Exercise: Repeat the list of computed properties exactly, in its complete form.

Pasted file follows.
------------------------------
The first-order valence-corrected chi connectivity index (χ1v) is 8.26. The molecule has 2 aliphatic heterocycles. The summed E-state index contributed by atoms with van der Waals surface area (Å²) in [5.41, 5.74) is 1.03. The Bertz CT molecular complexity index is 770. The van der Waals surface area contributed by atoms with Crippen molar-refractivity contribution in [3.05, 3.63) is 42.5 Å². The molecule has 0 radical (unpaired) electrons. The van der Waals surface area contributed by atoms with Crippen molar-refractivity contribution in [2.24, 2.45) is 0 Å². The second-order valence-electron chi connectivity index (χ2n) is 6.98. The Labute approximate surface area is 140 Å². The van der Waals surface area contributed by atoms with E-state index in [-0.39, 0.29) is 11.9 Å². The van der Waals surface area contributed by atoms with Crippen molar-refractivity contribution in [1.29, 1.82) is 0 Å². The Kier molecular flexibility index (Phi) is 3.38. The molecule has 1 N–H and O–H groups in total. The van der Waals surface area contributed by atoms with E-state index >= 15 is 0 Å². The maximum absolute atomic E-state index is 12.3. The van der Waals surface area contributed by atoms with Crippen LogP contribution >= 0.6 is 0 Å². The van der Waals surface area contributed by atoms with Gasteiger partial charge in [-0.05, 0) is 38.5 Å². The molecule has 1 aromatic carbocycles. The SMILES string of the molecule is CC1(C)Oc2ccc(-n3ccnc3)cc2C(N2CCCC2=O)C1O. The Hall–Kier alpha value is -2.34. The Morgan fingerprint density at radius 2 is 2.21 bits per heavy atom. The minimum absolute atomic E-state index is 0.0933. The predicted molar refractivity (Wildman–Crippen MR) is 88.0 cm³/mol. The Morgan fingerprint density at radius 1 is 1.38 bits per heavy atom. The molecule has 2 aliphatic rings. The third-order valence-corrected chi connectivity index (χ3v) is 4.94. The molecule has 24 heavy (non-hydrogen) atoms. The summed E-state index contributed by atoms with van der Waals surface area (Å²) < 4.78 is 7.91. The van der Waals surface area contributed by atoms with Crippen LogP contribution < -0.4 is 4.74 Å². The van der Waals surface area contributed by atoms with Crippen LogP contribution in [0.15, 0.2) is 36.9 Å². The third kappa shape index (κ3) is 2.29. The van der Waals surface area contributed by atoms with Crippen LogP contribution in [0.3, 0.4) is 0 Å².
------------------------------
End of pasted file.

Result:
The first-order valence-corrected chi connectivity index (χ1v) is 8.26. The molecule has 2 aliphatic heterocycles. The summed E-state index contributed by atoms with van der Waals surface area (Å²) in [5.41, 5.74) is 1.03. The Bertz CT molecular complexity index is 770. The van der Waals surface area contributed by atoms with Crippen molar-refractivity contribution in [3.05, 3.63) is 42.5 Å². The molecule has 0 radical (unpaired) electrons. The van der Waals surface area contributed by atoms with Crippen molar-refractivity contribution in [2.24, 2.45) is 0 Å². The second-order valence-electron chi connectivity index (χ2n) is 6.98. The Labute approximate surface area is 140 Å². The van der Waals surface area contributed by atoms with E-state index in [-0.39, 0.29) is 11.9 Å². The van der Waals surface area contributed by atoms with Crippen molar-refractivity contribution in [1.29, 1.82) is 0 Å². The Kier molecular flexibility index (Phi) is 3.38. The molecule has 1 N–H and O–H groups in total. The van der Waals surface area contributed by atoms with E-state index >= 15 is 0 Å². The maximum absolute atomic E-state index is 12.3. The van der Waals surface area contributed by atoms with Crippen LogP contribution >= 0.6 is 0 Å². The van der Waals surface area contributed by atoms with Gasteiger partial charge in [-0.05, 0) is 38.5 Å². The molecule has 1 aromatic carbocycles. The SMILES string of the molecule is CC1(C)Oc2ccc(-n3ccnc3)cc2C(N2CCCC2=O)C1O. The Hall–Kier alpha value is -2.34. The Morgan fingerprint density at radius 2 is 2.21 bits per heavy atom. The minimum absolute atomic E-state index is 0.0933. The predicted molar refractivity (Wildman–Crippen MR) is 88.0 cm³/mol. The Morgan fingerprint density at radius 1 is 1.38 bits per heavy atom. The molecule has 2 aliphatic rings. The third-order valence-corrected chi connectivity index (χ3v) is 4.94. The molecule has 24 heavy (non-hydrogen) atoms. The summed E-state index contributed by atoms with van der Waals surface area (Å²) < 4.78 is 7.91. The van der Waals surface area contributed by atoms with Crippen LogP contribution < -0.4 is 4.74 Å². The van der Waals surface area contributed by atoms with Crippen LogP contribution in [0.15, 0.2) is 36.9 Å². The third kappa shape index (κ3) is 2.29. The van der Waals surface area contributed by atoms with Crippen LogP contribution in [0.3, 0.4) is 0 Å².